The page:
Hunting sounds hard, but it actually is pretty easy to do. Tourists come to our little town, lured by its “gothic charm” and “quaint architecture.” (I once read that in a travel pamphlet one of the tourists had dropped outside of the local inn).  While the tourists are out browsing the Midnight Hollow museum, or the art gallery, or having drinks in the pub, then some Midnight Hollow resident is bound to come along and hypnotize that person. Once hypnotized, the tourist just stands very still while the hunter takes a good, long drink from their jugular.

Hunting for BloodHunting for Blood

“Afterward, they don’t remember a thing,” says Father. “They go home happy, with good memories of our town, and we get fed.”

Sometimes, the townsfolk will venture out of town to hunt, like during periods when the tourists are barely trickling in. But we usually get just enough visitors to keep the entire town satisfied.

Hunting for Blood

Anyway, back to me. As it turns out, nobody got to teach me how to hunt. Because my fangs never came in. I kept growing, like I was supposed to, but I couldn’t hunt for blood, and if my family tried to make me drink any from a bottle, I cried and gagged and refused to take it. I grew weak and sickly, starved of nourishment, until my family finally accepted the truth.

I am not like them.

I’m deformed. A freak of nature. My family had to learn how to prepare food – the kind of stuff the tourists ate at the inn or the restaurant. I learned to take meals alone at the dining table – roast chicken, rabbit stew, salad, mashed potatoes. Three times a day, I have to eat, while my family peeks in, watching in fascination and maybe a little disgust, though they try to hide it.

Sawyer Fangley

No one outside of our family knows the truth. Not even my cousin, Parker, who is my only friend, and loves swapping stories about exciting hunts. I just make up stories, based on what I overhear from Violeta or my parents. If Parker knew the truth – if anyone knew the truth about me, then my family, one of the oldest and most distinguished families in Midnight Hollow, would probably be sent away. I couldn’t do that to them.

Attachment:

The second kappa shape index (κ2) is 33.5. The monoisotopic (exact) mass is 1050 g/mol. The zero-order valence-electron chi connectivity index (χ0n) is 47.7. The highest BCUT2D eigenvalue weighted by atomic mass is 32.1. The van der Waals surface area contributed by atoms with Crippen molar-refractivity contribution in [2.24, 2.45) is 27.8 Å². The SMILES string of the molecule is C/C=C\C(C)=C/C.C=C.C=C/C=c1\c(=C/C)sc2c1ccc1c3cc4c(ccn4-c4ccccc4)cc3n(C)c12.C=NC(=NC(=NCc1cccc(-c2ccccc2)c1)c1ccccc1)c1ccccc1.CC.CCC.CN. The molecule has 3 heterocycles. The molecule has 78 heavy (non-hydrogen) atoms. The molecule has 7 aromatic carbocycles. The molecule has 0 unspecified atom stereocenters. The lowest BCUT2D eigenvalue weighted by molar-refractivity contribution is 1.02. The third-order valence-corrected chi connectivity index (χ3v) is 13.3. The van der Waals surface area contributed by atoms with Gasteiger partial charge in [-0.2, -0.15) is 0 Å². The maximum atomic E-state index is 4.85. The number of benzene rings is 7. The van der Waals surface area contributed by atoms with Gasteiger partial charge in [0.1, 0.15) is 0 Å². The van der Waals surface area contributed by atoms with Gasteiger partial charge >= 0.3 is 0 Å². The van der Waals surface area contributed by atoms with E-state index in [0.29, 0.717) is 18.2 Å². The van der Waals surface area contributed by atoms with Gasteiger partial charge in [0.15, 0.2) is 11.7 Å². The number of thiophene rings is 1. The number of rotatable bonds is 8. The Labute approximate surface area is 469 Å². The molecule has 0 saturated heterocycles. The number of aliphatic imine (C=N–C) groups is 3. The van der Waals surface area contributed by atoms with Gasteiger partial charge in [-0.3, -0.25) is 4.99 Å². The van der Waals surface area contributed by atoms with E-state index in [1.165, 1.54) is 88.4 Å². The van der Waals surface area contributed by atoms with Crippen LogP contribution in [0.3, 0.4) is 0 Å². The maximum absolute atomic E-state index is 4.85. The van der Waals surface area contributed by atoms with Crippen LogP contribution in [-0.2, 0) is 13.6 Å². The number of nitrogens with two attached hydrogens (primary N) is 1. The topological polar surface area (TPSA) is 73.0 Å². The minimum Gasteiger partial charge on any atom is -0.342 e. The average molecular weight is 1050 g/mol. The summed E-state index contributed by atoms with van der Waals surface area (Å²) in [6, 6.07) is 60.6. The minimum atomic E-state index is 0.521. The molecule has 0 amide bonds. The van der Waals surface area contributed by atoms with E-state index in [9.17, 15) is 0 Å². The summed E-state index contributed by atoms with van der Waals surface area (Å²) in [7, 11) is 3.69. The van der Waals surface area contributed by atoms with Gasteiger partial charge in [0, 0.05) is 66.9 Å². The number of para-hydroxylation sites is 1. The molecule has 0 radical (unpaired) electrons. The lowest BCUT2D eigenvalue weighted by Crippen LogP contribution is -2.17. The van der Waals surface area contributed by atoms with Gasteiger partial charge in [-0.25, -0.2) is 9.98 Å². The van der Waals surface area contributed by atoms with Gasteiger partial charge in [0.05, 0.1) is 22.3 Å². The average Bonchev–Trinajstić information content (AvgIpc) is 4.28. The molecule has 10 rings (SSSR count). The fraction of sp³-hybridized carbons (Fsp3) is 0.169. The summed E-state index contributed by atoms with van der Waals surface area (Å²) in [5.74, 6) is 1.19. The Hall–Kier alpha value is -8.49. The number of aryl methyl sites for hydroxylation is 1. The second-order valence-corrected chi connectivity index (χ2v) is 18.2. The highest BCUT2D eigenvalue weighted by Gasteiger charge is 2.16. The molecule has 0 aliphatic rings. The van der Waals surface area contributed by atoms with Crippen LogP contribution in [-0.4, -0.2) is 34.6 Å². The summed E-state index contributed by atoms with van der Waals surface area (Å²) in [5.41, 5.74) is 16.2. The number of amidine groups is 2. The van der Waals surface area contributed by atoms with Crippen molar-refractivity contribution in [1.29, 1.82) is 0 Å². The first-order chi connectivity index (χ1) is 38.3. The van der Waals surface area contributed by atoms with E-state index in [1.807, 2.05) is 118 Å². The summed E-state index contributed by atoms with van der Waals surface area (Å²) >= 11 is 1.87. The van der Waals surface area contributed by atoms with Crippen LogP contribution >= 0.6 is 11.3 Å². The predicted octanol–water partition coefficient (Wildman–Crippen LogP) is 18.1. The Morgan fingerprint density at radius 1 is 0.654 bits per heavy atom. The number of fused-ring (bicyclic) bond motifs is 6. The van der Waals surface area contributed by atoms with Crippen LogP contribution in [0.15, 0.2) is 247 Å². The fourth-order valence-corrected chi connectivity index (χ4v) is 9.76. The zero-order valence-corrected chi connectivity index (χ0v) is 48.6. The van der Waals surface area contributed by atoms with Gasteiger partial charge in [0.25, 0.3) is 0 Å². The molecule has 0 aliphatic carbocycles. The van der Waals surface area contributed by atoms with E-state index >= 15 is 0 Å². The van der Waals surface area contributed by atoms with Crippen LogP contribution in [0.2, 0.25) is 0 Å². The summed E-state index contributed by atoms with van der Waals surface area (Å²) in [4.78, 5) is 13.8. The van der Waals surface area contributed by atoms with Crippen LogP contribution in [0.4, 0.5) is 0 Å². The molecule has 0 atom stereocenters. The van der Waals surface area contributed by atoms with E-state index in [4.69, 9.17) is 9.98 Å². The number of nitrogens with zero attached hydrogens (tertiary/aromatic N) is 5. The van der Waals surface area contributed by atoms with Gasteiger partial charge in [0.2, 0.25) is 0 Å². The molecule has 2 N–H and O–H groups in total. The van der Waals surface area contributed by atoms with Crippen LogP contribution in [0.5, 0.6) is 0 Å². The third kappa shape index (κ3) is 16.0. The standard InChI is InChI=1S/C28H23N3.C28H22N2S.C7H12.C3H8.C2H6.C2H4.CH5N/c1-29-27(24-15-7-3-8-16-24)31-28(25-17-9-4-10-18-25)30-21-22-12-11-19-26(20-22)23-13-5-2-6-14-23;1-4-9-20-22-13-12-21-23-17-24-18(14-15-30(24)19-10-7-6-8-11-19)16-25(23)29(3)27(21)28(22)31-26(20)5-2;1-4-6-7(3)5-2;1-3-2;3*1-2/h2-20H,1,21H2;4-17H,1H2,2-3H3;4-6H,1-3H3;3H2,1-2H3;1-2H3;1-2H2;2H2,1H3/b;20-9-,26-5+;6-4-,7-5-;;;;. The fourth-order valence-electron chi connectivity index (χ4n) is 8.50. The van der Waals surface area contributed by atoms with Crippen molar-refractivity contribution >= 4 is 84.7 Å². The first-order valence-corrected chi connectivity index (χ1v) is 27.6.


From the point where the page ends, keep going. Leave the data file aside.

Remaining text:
Hunting for Blood

So, I eat my food in secret. And I hide from the sun, and do everything I can to blend in. Nothing to see here, folks. Just another ordinary kid.

Sawyer Fangley

To Live and Die in Los Diablos

Los Diablos

Welcome to Los Diablos, California!

Los DiablosLos Diablos

Where glitz and glamour are served for breakfast…

Few make it and many break it…

Everyone has perfect tans (and abs)…

Los DiablosLos Diablos

Life on camera is the norm…

Every audition is a step closer to getting cast in that winning role…

Los Diablos

And a small-town vampire kid with a big dream just might find a way to earn his eleven seconds of fame.

Los Diablos
Los DiablosLos Diablos

Ready? Quiet on the set! Lights! Camera! Action!

ENTER HERE

Chapter 18:Happily Ever After (Sort of)

Happily Ever After Sort of

“And then what happened?”

“And then they got married, of course. I mean, Al and Liberty had done what they needed to do. They traveled back to the rainforest with their son and found a way to break the curse of gloominess.”

“So Callen was happy?”

“Yes, finally. In fact, he was filled with so much joy, that it spilled over and filled other people with joy, too. ”

“How was the wedding?”

“Beautiful. Everyone came to the wedding. Dr. Lehoia and his family. Polly, Al’s other family and friends, and a bunch of their neighbors. It was the event of the decade, easily.”

Happily Ever After Sort ofHappily Ever After Sort ofHappily Ever After Sort ofHappily Ever After Sort of

“What happened after the wedding?”

“Well let’s see…Al and Liberty went on a honeymoon. No, silly, not back to the rainforest. They’d had enough off giant spiders and mosquitoes. They traveled to Croatia and had an incredible time.”

“Seriously? Who goes to Croatia?”

“Are you kidding? Croatia’s the best!”

“Okay fine. Croatia. And then what?”

“And then they returned to good ol’ rainy Oregon. Liberty continued to write and sell books, and Al kept moving up the career ladder as a businessman They had regular get-togethers with family and friends. Oh — and they had more kids Two lovely daughters.”

Happily Ever After Sort ofHappily Ever After Sort ofHappily Ever After Sort of

“Sounds like a happily-ever-after kind of life.”

“You can say that again.”

“So, do you think he has any idea that his entire life is really just a virtual creation playing out in his mind while he sleeps in our laboratory?”

Happily Ever After Sort of

“Does anyone ever have any idea?”